By Isabella Daley
Students and staff at McNicholas gathered for Ash Wednesday Mass on Wednesday, Feb. 14, at Guardian Angels Church to begin the yearly celebration of Lent. Lent is a period of time in the Catholic Church’s liturgical calendar set aside in preparation for Easter with a focus on prayer, fasting, and almsgiving. As Pope Francis said in his official message for Lent, “Lent summons us, and enables us, to come back to the Lord wholeheartedly and in every aspect of our life.” The Milestone has compiled a list of resources and suggestions for those looking for ways to focus on “every aspect of [their] li[ves]” during Lent.
New ways to pray
- “By devoting more time to prayer, we enable our hearts to root out our secret lies and forms of self-deception, and then to find the consolation God offers,” Pope Francis said.
- Pick up one of the Little Black Books at your parish to read reflections based on Jesus’s Passion according to the Gospel of Mark.
- Attend a Eucharistic Adoration service. Sophomore Harper Esterle said she goes to the chapel at IHM for Adoration. “Adoration is a great way to focus on the prayer aspect of Lent, especially since you can go for as long you would like,” Esterle said.
- Participate in a Stations of the Cross service. Many local parishes will host Stations of the Cross services throughout Lent, and Guardian Angels will host theirs on Friday, March 2, at 7 p.m. A group of students and teachers from McNick will participate in the Way of the Cross for Justice event on Fountain Square on Good Friday.
Different methods of fasting
- “[Fasting] makes us more attentive to God and our neighbor. It revives our desire to obey God, who alone is capable of satisfying our hunger,” Pope Francis said.
- Give up a certain food item during Lent like sophomore Kristin Davis, who said she is trying to give up caffeinated coffee.
- Go on a social media detox. Senior Lexi Gauger decided to delete Twitter from her phone during Lent as a form of fasting. “I spend way too much of my time on Twitter, and… I can replace the time I would have spent on Twitter doing productive things,” Gauger said.
- Spend time that you would normally spend on watching TV to watch some educational or religious videos to deepen your spiritual life. Senior Jordan McCormick recommended watching Fr. Mike Schmitz’s videos on YouTube, especially “4 Reasons for Almsgiving” and “4 Reasons for Fasting.”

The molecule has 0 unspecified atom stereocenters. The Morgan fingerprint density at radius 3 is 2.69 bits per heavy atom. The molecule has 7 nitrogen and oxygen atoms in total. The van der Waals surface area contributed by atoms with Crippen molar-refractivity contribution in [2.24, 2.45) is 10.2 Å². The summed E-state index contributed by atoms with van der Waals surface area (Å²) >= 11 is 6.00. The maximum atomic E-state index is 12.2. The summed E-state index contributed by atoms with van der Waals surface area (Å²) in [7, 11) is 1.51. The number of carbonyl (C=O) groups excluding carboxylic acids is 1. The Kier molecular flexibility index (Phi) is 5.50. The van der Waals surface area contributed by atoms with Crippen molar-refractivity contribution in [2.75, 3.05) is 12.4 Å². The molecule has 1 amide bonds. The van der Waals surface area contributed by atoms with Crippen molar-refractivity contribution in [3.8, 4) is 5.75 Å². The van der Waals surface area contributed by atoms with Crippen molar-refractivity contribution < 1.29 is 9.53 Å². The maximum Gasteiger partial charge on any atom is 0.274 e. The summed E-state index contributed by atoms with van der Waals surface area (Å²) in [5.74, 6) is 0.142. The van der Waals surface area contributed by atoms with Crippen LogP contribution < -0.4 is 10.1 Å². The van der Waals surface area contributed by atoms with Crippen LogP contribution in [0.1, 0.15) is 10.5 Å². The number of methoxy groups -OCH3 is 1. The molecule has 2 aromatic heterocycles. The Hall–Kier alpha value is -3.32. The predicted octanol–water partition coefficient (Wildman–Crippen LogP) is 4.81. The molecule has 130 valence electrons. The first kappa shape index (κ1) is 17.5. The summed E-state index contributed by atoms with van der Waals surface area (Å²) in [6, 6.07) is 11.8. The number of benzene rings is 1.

How to give of yourself
- “Almsgiving sets us free from greed and helps us to regard our neighbor as a brother or sister,” Pope Francis said.
- Pick up a CRS Rice Bowl at your parish and place spare change into it throughout the 40 days of Lent. Bring your Rice Bowl to your church at the end of Lent so Catholic Relief Services can donate the money around the world.
- Go out of your way to be kind to others. “The most important thing that I do in Lent is try and make people smile more,” junior Christina Brunner said. “Taking just a second out of your day to give someone a compliment can really make someone’s day.”
- Make spontaneous thank you cards for others. “I definitely am working on… being more gracious,” Davis said. “I think if someone does something that deserves being thanked, then I should give that same time and do something [for them] in return.”
Recommended fish fries in the area
Catholics over the age of 14 are supposed to fast from meat every Friday during Lent, so The Milestone asked students for several local fish fry recommendations:
- “I have heard the fish fry at St. William in Price Hill is really good,” Davis said.
- “My favorite fish fry place is STM because it is organized, and the Scouts are very friendly and professional,” Esterle said.
- Gauger said that theology teacher Teresa Davis has recommended the fish fry at St. Monica-St. George to her before, although she has not attended the event herself.
- Across the street from McNick, Guardian Angels Parish will host a fish fry every Friday from 5 to 7:30 p.m. from Feb. 16 to March 23.